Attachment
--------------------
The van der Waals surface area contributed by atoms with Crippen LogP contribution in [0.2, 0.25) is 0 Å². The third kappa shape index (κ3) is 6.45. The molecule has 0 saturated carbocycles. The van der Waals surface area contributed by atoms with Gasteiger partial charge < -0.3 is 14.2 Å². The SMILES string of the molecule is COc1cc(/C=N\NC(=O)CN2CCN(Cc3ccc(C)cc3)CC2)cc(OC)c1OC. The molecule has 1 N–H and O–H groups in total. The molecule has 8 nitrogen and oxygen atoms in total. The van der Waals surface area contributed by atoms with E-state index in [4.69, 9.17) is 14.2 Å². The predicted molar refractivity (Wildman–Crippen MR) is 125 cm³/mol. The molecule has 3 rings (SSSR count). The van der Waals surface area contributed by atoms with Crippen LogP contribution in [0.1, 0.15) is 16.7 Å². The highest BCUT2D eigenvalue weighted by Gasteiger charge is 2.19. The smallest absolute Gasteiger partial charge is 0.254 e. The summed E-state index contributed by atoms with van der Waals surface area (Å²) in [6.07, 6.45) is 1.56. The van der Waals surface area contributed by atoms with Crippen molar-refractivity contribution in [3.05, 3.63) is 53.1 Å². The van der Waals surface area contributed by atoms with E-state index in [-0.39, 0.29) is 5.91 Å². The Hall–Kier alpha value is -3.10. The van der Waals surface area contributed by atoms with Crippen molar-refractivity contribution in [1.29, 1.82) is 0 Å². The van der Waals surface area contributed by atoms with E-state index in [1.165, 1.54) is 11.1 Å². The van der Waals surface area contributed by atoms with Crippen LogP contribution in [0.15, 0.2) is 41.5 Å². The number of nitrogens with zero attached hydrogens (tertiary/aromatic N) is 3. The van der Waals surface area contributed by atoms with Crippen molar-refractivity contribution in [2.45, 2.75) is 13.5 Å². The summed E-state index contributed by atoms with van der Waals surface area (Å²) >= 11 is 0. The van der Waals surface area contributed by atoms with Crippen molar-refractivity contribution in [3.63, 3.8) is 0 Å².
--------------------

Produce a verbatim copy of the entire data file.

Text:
The van der Waals surface area contributed by atoms with Crippen LogP contribution in [0.2, 0.25) is 0 Å². The third kappa shape index (κ3) is 6.45. The molecule has 0 saturated carbocycles. The van der Waals surface area contributed by atoms with Gasteiger partial charge < -0.3 is 14.2 Å². The SMILES string of the molecule is COc1cc(/C=N\NC(=O)CN2CCN(Cc3ccc(C)cc3)CC2)cc(OC)c1OC. The molecule has 1 N–H and O–H groups in total. The molecule has 8 nitrogen and oxygen atoms in total. The van der Waals surface area contributed by atoms with E-state index in [4.69, 9.17) is 14.2 Å². The predicted molar refractivity (Wildman–Crippen MR) is 125 cm³/mol. The molecule has 3 rings (SSSR count). The van der Waals surface area contributed by atoms with Crippen LogP contribution in [0.1, 0.15) is 16.7 Å². The highest BCUT2D eigenvalue weighted by Gasteiger charge is 2.19. The smallest absolute Gasteiger partial charge is 0.254 e. The summed E-state index contributed by atoms with van der Waals surface area (Å²) in [6.07, 6.45) is 1.56. The van der Waals surface area contributed by atoms with Crippen molar-refractivity contribution in [3.05, 3.63) is 53.1 Å². The van der Waals surface area contributed by atoms with E-state index in [-0.39, 0.29) is 5.91 Å². The Hall–Kier alpha value is -3.10. The van der Waals surface area contributed by atoms with Crippen molar-refractivity contribution in [1.29, 1.82) is 0 Å². The van der Waals surface area contributed by atoms with E-state index in [1.165, 1.54) is 11.1 Å². The van der Waals surface area contributed by atoms with Crippen LogP contribution in [0.15, 0.2) is 41.5 Å². The number of nitrogens with zero attached hydrogens (tertiary/aromatic N) is 3. The van der Waals surface area contributed by atoms with Crippen molar-refractivity contribution in [2.45, 2.75) is 13.5 Å². The summed E-state index contributed by atoms with van der Waals surface area (Å²) >= 11 is 0. The van der Waals surface area contributed by atoms with Crippen molar-refractivity contribution in [3.63, 3.8) is 0 Å².